To avoid the limitation, each eight subscale scores of

Table 1. Correlations between data from the actigraph in the night-time and QOL.

*Specarman’s ran-order test, ρ(two-sided), *p < 0.05, **p < 0.01.

SF36 ver.2 was used in this study. Although, MCS was not analyzed in this study, it does show that uninterrupted sleep might affect the mental health component summary and thus the amount of uninterrupted sleep is also important for mental health in Japanese patients with IHD.

Takenaka et al. [35] reported that administering a short-acting sleeping agent to patients with insomnia caused a significant improvement in the Pittsburgh Sleep Quality Index (PSQI) scores and in the MCS in SF36. The longest sleeping durations by actigraphy have not been sufficient. A key topic for future studies might be to determine care methods that aim to lengthen sleep duration.

SF score in SF36 ver2, duration of nighttime, total sleep duration and longest sleep duration were positively correlated. SF score evaluates the degree of emotional or physical problems; lower social function could become a barrier to normal social activities. Among individuals aged ≥65 years, 46% spend most of their time alone except when asleep, and 78% live alone [36]. Thus, the number of social interactions tends to decrease among elderly individuals. Previous studies [7,8,37] have described a relationship between CCR and QOL. The benefits of CCR are the prevention of coronary artery restenosis, and also increase the possibility of interactions with others person. However, since the patients of this research have not participated in CCR, if they spend daytime hours alone indoors; they might also have poor sleep conditions during the night-time. Conversely, improving the sleep conditions of patients after elective PCI might help to improve social interactions with others.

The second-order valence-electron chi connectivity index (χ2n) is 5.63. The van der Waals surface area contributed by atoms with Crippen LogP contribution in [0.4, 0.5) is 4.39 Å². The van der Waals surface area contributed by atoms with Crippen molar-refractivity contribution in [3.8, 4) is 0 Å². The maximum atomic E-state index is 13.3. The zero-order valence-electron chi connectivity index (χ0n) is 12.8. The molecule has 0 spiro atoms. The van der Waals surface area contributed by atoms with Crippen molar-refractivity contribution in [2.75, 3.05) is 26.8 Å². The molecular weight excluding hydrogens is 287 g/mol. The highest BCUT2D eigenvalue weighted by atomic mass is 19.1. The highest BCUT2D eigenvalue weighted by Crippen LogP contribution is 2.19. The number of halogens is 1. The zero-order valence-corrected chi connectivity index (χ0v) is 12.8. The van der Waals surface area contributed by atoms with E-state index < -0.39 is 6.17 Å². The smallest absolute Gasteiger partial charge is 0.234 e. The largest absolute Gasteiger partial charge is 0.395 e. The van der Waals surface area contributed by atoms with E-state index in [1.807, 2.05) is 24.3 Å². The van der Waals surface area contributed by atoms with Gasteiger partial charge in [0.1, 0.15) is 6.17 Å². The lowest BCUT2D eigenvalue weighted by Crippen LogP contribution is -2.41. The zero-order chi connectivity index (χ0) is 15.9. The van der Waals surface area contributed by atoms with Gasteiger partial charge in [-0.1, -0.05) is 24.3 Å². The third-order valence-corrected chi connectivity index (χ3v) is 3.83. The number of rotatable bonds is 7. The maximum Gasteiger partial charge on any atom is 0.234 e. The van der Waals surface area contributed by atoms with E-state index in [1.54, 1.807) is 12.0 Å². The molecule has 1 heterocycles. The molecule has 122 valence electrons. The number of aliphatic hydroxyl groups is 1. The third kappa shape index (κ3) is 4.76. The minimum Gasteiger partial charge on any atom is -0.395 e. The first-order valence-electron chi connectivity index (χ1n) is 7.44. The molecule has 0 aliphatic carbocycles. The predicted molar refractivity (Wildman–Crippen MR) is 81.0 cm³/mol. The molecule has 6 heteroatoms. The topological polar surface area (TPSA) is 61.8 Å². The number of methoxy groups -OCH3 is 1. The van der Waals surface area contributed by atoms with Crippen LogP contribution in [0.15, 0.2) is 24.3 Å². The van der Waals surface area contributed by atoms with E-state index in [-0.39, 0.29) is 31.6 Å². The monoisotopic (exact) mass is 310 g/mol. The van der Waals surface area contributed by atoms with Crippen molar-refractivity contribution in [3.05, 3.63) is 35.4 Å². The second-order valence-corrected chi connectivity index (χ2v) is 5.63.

Patients with IHD can develop anxiety due to coronary artery restenosis [13,38]. Physical activity in the ADL is limited in such patients. This tendency might be more obvious in patients who have not undergone CCR. Therefore, daytime activities should be maintained at levels that are sufficient to avoid poor sleep quality in patients who have not received CCR after PCI. In that sense, CCR might be important for patients with IHD. Hence, information should be provided about CCR, and ADL should be promoted so that longest sleep duration becomes longer.